Quitting your job sometimes gets such a bad rap. When you step down from your role, others may assume you couldn’t stand it. Or that you are unfaithful. Or that they got you.
Quitting smoking is rarely seen as a positive move. Just look at any motivational movie, book, poster, quote, article, song or any piece of media profile. Most narratives celebrate the idea of never giving up, overcoming adversity, and staying the course no matter what.
Most people I talk to resist the idea of quitting smoking. Persisting through challenges can be worth the effort. You may have heard the saying, winners never quit and quitters never win.
But is quitting really that bad? Could quitting smoking actually be the healthiest career move you could make, allowing you to avoid unnecessary heartache, stress and strain?
Never giving up has its advantages
On the one hand, I like the philosophy of doing whatever it takes to achieve your professional goals. I consider myself someone who embraces and even thrives on competition. I believe that achieving your goals has a lot more to do with persistence, persistence and never giving up than just talent or ability.
In my career, I’ve seen how hanging in there just a little longer to make one more phone call, send one more resume, or take one last follow-up step can really make the difference between reaching my goals and failing. » Staying the course can definitely pay off in the long run.
However, staying put is not always the way to achieve your larger ambitions.
Quitting may be your best move
People often attribute quitting to failure, but quitting is sometimes the best course of action for your life and career. Sometimes, you reach a point where you have nothing left to give or prove. And staying the course no longer serves your best interests.
I will share some examples from my life when I decided to quit. For most of my childhood, I played the violin quite seriously. By the end of high school, most of my classmates were asking me if I planned to major in music in college. However, when I got to college, I remember joining orchestra and then quitting after just one rehearsal. I just didn’t want to play the violin anymore and freed up that time to focus on my other interests like psychology, my pre-med studies and even dance.
A few years later, after entering medical school and finishing my studies, I dropped out after two weeks, realizing that it made more sense for me to go to business school. And later, after 10 years of working in the corporate world as a brand marketer, I got to a point where I had managed the brands, projects, campaigns, product launches and teams that I wanted. So I decided to leave to start my own business, one of the most rewarding moves I’ve ever made in my career.
Leaving is never easy
The choice to cut it is deeply personal. Walking away from anything you’ve invested energy into is rarely easy. Even if you feel like you have nothing more to prove to yourself or anyone else, you will inevitably feel torn. You will have unfinished business. You’ll have the next carrot dangling in the distance, whether it’s a promotion, completing a degree or a professional accolade.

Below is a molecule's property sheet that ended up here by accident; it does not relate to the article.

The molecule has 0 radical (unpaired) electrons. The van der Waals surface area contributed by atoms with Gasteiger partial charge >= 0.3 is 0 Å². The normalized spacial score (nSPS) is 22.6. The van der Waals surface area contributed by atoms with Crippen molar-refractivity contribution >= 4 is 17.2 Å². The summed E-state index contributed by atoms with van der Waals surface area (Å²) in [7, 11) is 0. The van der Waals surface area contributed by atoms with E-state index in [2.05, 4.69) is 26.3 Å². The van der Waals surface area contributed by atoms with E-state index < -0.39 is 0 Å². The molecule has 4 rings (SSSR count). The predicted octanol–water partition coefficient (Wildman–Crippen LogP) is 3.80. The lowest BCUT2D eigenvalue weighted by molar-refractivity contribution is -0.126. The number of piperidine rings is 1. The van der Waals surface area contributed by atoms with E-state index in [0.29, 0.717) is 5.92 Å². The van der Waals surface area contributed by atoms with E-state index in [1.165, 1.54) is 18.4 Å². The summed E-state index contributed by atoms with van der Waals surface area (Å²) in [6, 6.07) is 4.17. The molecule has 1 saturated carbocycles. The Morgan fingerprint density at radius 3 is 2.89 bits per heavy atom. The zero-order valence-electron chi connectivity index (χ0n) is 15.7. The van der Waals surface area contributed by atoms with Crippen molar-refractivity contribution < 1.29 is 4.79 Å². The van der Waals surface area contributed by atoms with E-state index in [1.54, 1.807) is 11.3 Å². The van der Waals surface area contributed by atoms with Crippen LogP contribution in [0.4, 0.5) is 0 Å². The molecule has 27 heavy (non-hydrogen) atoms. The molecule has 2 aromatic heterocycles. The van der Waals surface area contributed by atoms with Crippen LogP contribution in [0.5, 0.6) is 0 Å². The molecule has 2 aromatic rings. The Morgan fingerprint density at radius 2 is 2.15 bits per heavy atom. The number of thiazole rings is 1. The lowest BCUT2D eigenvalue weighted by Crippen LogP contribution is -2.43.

Quitting your job often means not finishing what you started and leaving some loose ends behind. However, it also creates space in your career for other pursuits that may better align with your professional vision.
Therein lies the challenge. Because even in those situations where it’s clear you’re no longer growing or feeling engaged or excited by the task at hand, there’s always something more could I am doing.
That is why labor is so difficult. It often involves leaving that next milestone behind could cross if you stay a little longer. At the same time, letting go is a necessary step you must take to make room for other pursuits that you consider more worthwhile.
The hard choices are the most important
Moving away is often harder than staying the course because you will always have unfinished business. We all have a natural tendency to finish what we start. To close our projects.
At the same time, experiences have a lifetime. They can and should end when your life and career move in a new direction.
You always have a choice as to whether you can leave it all behind. Stepping away is actually okay, especially if it allows you to remove yourself from an experience that no longer serves your interests, enriches your knowledge, or feeds your soul.
Decide if your pursuits are worth the cost
What is the carrot you are chasing in your career? Maybe you’re trying to get that bonus at the end of the year. Alternatively, get that promotion that gives you the fancy title you’ve been wanting for so long. Or achieve some goal that you believe benefits the wider professional community you represent.
No matter what milestone you’re trying to reach, you should always ask yourself what that pursuit is costing you. If crossing that milestone does indeed still serve you and aligns with where you want to take your life and career, by all means do whatever it takes to stay the course. However, if the long road ahead costs too much, conflicts with your values, or compromises your well-being, be sure to take some time to ask yourself if the pursuit is still worth it.
Remember, you always have a choice. You can always leave. And when you do, you might just be surprised what opens up for you once you make room for something else.